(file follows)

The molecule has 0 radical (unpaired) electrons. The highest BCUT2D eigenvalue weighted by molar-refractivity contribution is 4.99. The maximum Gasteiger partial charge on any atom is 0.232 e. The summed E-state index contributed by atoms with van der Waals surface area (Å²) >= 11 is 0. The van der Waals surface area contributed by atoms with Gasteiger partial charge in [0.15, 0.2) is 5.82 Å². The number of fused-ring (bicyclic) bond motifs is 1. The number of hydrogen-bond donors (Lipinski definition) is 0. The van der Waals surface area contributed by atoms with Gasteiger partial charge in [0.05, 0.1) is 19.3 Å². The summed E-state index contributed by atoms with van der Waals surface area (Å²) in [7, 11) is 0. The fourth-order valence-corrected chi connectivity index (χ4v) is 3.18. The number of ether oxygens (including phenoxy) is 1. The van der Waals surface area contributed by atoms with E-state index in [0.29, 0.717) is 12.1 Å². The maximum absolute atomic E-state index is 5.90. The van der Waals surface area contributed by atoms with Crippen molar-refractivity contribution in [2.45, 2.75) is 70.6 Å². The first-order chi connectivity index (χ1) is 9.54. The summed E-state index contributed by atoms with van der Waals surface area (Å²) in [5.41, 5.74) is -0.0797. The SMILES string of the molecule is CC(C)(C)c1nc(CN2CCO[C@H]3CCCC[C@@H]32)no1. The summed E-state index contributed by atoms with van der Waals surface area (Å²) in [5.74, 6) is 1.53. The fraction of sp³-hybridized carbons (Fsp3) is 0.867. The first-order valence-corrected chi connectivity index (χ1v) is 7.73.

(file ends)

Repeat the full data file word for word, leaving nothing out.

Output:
The molecule has 0 radical (unpaired) electrons. The highest BCUT2D eigenvalue weighted by molar-refractivity contribution is 4.99. The maximum Gasteiger partial charge on any atom is 0.232 e. The summed E-state index contributed by atoms with van der Waals surface area (Å²) >= 11 is 0. The van der Waals surface area contributed by atoms with Gasteiger partial charge in [0.15, 0.2) is 5.82 Å². The number of fused-ring (bicyclic) bond motifs is 1. The number of hydrogen-bond donors (Lipinski definition) is 0. The van der Waals surface area contributed by atoms with Gasteiger partial charge in [0.05, 0.1) is 19.3 Å². The summed E-state index contributed by atoms with van der Waals surface area (Å²) in [7, 11) is 0. The fourth-order valence-corrected chi connectivity index (χ4v) is 3.18. The number of ether oxygens (including phenoxy) is 1. The van der Waals surface area contributed by atoms with E-state index in [0.29, 0.717) is 12.1 Å². The maximum absolute atomic E-state index is 5.90. The van der Waals surface area contributed by atoms with Crippen molar-refractivity contribution in [2.45, 2.75) is 70.6 Å². The first-order chi connectivity index (χ1) is 9.54. The summed E-state index contributed by atoms with van der Waals surface area (Å²) in [5.41, 5.74) is -0.0797. The SMILES string of the molecule is CC(C)(C)c1nc(CN2CCO[C@H]3CCCC[C@@H]32)no1. The summed E-state index contributed by atoms with van der Waals surface area (Å²) in [5.74, 6) is 1.53. The fraction of sp³-hybridized carbons (Fsp3) is 0.867. The first-order valence-corrected chi connectivity index (χ1v) is 7.73.